Life at the Lake

a diary of living at a small lowland lake


Early moonrise over Lake Ketchum

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Bufflehead duck of the female persuasion


There have been buffleheads on the lake all winter and into the spring. They are efficient fishers, I take it, diving with a neat upturn of their tails and staying underwater for up to a minute, perhaps longer. Rarely, though, do I see them surface with a fish. But they must, surely, because they look fit and full.

They are presently mating. The males put on a curious display, skittering across the top of the water as though in frenzy. Perhaps they are. The females pretend to ignore them. It is the sexual time of the year for many creatures, including waterfowl.

I admit to seeing nothing particularly sexy in a the female bufflehead (pictured above), but then that is only my point of view. Nor do I wish to dance across the surface on the tips of my toes, my arms (in lieu of wings) flapping, and causing a watery commotion. But it is something to behold.

My wife buzzed me excitedly on the intercom in such a manner as to indicate something unusual was going on on the lake. I rushed to the window, but was too late for the display. Later, when I returned upstairs, I eyed her in my best Groucho Marx fashion and asked, "Give you any ideas?"

"No," she replied, and my hopes (though not sincere) were dashed.

* * *

About two in the afternoon the hatchery truck arrived from outside Arlington and dumped, as I was previously told would happen sometime this week, two thousand legal sized rainbow trout into the lake at the public access, right across the lake from our place, to the South.
"There goes the fishing," I sighed, for up until a couple of days ago it had been excellent for large trout, and the fishing pressure had been, well, almost non-existent.

For this is what happens when a trout plant is made. The confused little devils swim purposelessly around, waiting for attendants to feed them their customary diet of pellets. When none are forthcoming, in a few days or a week or so they begin to poke around hungrily and discover the snails that make up most of the trout's diet.

It is not insects or larvae that cause them to grow so nicely--an inch or two a month. It is snails. And so I must wait, as they must, for the feeding to resume. And then the fishing will start again, as it does every year, but not so excitingly as in the past month or so. And the fish will be tamer, smaller, easier to catch.

The crowd of fishers will follow.

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My lake, in autumn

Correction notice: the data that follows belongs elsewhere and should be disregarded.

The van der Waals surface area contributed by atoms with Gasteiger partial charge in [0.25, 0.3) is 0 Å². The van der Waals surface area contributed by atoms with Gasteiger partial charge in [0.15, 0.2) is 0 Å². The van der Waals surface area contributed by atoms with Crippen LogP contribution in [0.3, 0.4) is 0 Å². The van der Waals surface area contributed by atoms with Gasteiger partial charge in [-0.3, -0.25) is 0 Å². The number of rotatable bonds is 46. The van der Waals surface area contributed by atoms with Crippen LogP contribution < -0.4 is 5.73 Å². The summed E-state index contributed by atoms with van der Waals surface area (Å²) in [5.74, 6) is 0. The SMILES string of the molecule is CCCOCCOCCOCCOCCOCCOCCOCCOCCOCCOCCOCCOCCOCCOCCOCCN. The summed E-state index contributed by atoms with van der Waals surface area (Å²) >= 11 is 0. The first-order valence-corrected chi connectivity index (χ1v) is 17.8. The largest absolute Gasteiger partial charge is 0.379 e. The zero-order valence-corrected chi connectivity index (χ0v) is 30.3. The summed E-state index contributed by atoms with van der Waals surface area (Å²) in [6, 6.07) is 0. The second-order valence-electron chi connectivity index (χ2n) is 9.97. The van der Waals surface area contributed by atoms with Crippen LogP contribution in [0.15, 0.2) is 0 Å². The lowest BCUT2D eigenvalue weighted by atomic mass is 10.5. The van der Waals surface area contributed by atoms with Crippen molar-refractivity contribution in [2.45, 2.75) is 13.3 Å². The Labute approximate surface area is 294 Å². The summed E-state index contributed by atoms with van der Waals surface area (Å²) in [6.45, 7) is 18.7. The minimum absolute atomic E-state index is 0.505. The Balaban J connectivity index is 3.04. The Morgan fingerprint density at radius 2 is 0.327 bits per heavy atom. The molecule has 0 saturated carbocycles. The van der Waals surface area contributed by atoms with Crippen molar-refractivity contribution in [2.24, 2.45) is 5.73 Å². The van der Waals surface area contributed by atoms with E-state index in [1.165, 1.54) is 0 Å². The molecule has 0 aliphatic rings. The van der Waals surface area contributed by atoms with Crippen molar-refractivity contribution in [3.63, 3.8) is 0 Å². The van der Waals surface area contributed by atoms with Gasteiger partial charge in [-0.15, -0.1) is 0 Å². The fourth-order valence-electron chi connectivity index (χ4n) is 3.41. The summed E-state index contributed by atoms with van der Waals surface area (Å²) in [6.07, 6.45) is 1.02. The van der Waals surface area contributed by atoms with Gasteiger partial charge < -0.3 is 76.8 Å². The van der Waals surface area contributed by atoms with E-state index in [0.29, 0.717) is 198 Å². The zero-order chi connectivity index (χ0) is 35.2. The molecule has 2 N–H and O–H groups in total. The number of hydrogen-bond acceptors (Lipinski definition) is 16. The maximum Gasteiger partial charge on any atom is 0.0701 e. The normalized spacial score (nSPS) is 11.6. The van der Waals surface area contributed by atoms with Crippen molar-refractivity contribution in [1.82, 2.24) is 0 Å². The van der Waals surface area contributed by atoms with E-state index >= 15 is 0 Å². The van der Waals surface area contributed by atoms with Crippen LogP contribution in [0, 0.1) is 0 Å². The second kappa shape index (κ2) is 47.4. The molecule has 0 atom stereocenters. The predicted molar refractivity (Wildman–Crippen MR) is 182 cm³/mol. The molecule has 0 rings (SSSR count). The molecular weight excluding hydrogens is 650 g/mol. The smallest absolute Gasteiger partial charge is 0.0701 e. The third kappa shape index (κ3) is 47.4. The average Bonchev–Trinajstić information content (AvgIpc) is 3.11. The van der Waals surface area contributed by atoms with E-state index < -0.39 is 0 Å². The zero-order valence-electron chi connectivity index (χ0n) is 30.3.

It was another nice day, so Norma and I hopped in the car and drove to Lost Lake; our dental assistant lives there and had told us it was a private lake with some huge trout that had been bought and stocked by the lakeside residents. Fishing was restricted to property owners.

We were more interested, however, in appraising the lake in terms of its weed problem. Weeds are designated either noxious or nuisance by the EPA, and different permits must be obtained from the state Department of Ecology before any lake can be treated with chemicals to reduce or eliminate the abundance of weeds present.

Lost Lake had a noxious weed problem of some severity. It had milfoil of the Eurasian type, which is serious stuff and spreads like crazy. At my Lake Ketchum we only had nuisance weed problems, namely, duckweed and, in the past, elodea. Both are under control.

At Lost Lake, however, according to Annie, the problem is bad, and there is no mechanism to treat the lake. In summer the lake is purportedly solid with both nuisance weeds (yellow pond lily, duckweed, various pondweeds, etc.) and the noxious stuff.

In the back of my mind I was expecting to see a lake in bad shape and was cheered (and slightly disappointed) to find a lake with only vestiges of lilypads. Of course it is early yet and various pond weeds are just beginning to make their growth starts.

Lost seemed a nice little lake—a series of canals crowded by homes of various price range, ranging from shacks to expensive structures.
We drove on and headed for Sunday Lake, near the interstate; we had seen it from its public access only last year, when it was jammed with yellow pond lily, and the homes around its West shore were all newly built and some of them still for sale.

Those homes were nicely settled in and landscaped. The lake was free of weeds, but then this was the last week in March, and it ought to be still. The lake was more attractive than I had imagined it, more desirable, but it knew that in a few months it would have a dense mat of weeds covering most of it. To see that (and I should not really want to) we'd have to come back, but unless they were permitted to treat it with some herbicide since last year, it would be a mess. And I have a way to find out whether or not they have raised enough community money to pay for doing so.

We drove leisurely home where, before dinner, I caught a couple of fat trout off the dock.

What a beautiful lake ours is. And the fishing has been good.

Fish counts, all released, for four consecutive afternoons last week:
5, 6, 5, 2. Size: 11 to 17 inches. Funny but on the middle two good days, the fish all ran from 13 to 17 inches. The next day, they were all under 13.

Makes no sense, but then fishing often doesn't.

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